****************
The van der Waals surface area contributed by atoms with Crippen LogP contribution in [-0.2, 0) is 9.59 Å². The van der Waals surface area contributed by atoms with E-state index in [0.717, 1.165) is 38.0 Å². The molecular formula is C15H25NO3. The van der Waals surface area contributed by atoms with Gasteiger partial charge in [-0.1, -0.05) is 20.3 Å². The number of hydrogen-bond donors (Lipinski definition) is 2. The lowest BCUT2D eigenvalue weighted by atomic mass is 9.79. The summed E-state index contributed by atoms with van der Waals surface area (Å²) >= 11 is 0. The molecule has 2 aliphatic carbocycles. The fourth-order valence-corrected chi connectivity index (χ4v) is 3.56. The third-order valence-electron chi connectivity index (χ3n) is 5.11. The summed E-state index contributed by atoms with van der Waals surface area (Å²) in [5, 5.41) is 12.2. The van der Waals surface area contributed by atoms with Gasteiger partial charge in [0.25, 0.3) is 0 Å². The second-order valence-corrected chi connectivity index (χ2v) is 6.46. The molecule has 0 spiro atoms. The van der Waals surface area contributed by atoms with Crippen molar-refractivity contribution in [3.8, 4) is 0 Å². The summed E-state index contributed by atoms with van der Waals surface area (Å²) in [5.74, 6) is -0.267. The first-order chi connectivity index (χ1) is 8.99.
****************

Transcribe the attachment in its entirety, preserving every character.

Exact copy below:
The van der Waals surface area contributed by atoms with Crippen LogP contribution in [-0.2, 0) is 9.59 Å². The van der Waals surface area contributed by atoms with E-state index in [0.717, 1.165) is 38.0 Å². The molecular formula is C15H25NO3. The van der Waals surface area contributed by atoms with Gasteiger partial charge in [-0.1, -0.05) is 20.3 Å². The number of hydrogen-bond donors (Lipinski definition) is 2. The lowest BCUT2D eigenvalue weighted by atomic mass is 9.79. The summed E-state index contributed by atoms with van der Waals surface area (Å²) >= 11 is 0. The molecule has 2 aliphatic carbocycles. The fourth-order valence-corrected chi connectivity index (χ4v) is 3.56. The third-order valence-electron chi connectivity index (χ3n) is 5.11. The summed E-state index contributed by atoms with van der Waals surface area (Å²) in [5, 5.41) is 12.2. The van der Waals surface area contributed by atoms with Gasteiger partial charge in [0.25, 0.3) is 0 Å². The second-order valence-corrected chi connectivity index (χ2v) is 6.46. The molecule has 0 spiro atoms. The van der Waals surface area contributed by atoms with Crippen molar-refractivity contribution in [3.8, 4) is 0 Å². The summed E-state index contributed by atoms with van der Waals surface area (Å²) in [5.74, 6) is -0.267. The first-order chi connectivity index (χ1) is 8.99.